Situated in central Ostrobothnia, Kaustinen is famous for its vibrant folk music tradition. Every year it hosts a significant event in folk music, the Kaustinen Folk Music Festival, which the festival organisation had earlier provided with a canvas-roofed stand for the main arena stand (designed by Roy Mänttäri, 1988) and other constructions. The Folk Arts Centre, completed in the summer of 1997, was planned to serve the music festival as well.
The folk art centre was initiated as far back as the 1970s. The activities of the centre include research, documentation, and performance of various forms of folk art. Cooperating with institutions of higher learning and other cultural institutions, it arranges exhibitions, provides instruction, issues publications, and distributes information.
The Folk Arts Centre is based on a winning entry to an open design competition held in 1990. The site is located in the centre of Kaustinen and includes a steep rocky slope bordering the village landscape. A panorama of low-lying farmland and village views opens down the slope. This landscape inspired the basic idea of the winning entry and its further development.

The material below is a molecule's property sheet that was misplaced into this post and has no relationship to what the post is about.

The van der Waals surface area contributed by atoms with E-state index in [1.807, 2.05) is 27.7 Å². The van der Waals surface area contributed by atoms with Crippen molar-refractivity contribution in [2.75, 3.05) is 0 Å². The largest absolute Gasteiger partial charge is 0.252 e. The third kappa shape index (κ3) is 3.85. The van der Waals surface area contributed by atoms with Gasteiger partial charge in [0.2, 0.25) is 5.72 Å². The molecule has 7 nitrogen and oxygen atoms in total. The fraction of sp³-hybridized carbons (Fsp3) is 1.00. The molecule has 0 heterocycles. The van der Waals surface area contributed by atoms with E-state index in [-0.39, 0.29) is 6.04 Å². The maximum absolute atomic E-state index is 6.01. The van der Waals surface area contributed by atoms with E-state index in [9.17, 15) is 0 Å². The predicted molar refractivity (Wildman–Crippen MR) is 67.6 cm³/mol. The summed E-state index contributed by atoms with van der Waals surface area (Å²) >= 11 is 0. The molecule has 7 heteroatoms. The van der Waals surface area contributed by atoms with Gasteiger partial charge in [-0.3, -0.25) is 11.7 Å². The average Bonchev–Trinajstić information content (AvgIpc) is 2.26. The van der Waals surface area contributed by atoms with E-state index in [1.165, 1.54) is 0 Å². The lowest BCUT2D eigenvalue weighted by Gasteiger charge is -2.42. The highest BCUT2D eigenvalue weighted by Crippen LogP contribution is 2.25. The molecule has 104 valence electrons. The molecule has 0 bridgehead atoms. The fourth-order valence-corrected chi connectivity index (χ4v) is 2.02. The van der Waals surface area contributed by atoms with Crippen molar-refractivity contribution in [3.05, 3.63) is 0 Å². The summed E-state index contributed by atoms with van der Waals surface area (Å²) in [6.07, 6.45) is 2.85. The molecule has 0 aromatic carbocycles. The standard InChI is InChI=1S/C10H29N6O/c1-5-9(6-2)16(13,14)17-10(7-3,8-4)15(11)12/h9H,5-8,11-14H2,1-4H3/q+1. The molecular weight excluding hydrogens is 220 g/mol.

The main facilities, the music room, part of the exhibition spaces and the lobbies – half of the room programme– were placed inside the rock. The building masses rising off the rock houses the facilities for administration and instruction. Between the two parts there is a stairway directed towards the centre of the village, inviting people to socialise in the summertime: a beautiful panorama opens from the stairs and the stairhead.
The hall was designed particularly for acoustic music; it is suited to the performance of folk music and dance as well as classical music. The bare rock surface provides a good basis for acoustics. The beam system in the ceiling supports the maintenance and control bridges, the HVAC technology, and also the audiovisual technology, which is of some volume and requires constant adjustment.
The walls are clad with 35 mm thick spruce board, and part of the frame also consists of timber. In both exterior and interior walls, the boarding has been installed according to the repeated dimensioning system (in the lobbies and the hall), adding extra firmness to the architecture. The floors of the public areas are covered with spruce boards treated with lye and bleached. An essential material in the walls is concrete cast in board moulds. The floors of the lobbies are of concrete, ground and waxed. Stone from the excavation work was used to organise the courtyards, providing walls and ’stone gardens’. The choice of materials was an attempt to emphasise the atmosphere of festive modesty that was the underlying idea of the Folk Arts Centre.
The Folk Arts Centre was designed by architects Rainer Mahlamäki and Juha Mäki-Jyllilä (Kaira–Lahdelma–Mahlamäki Architects). They were assisted by architects Minna Lahdelma and Vesa-Jukka Vuorela. During the sketching they were assisted by architect Pekka Heikkinen.
Text: Finnish Architectural Review 2/1998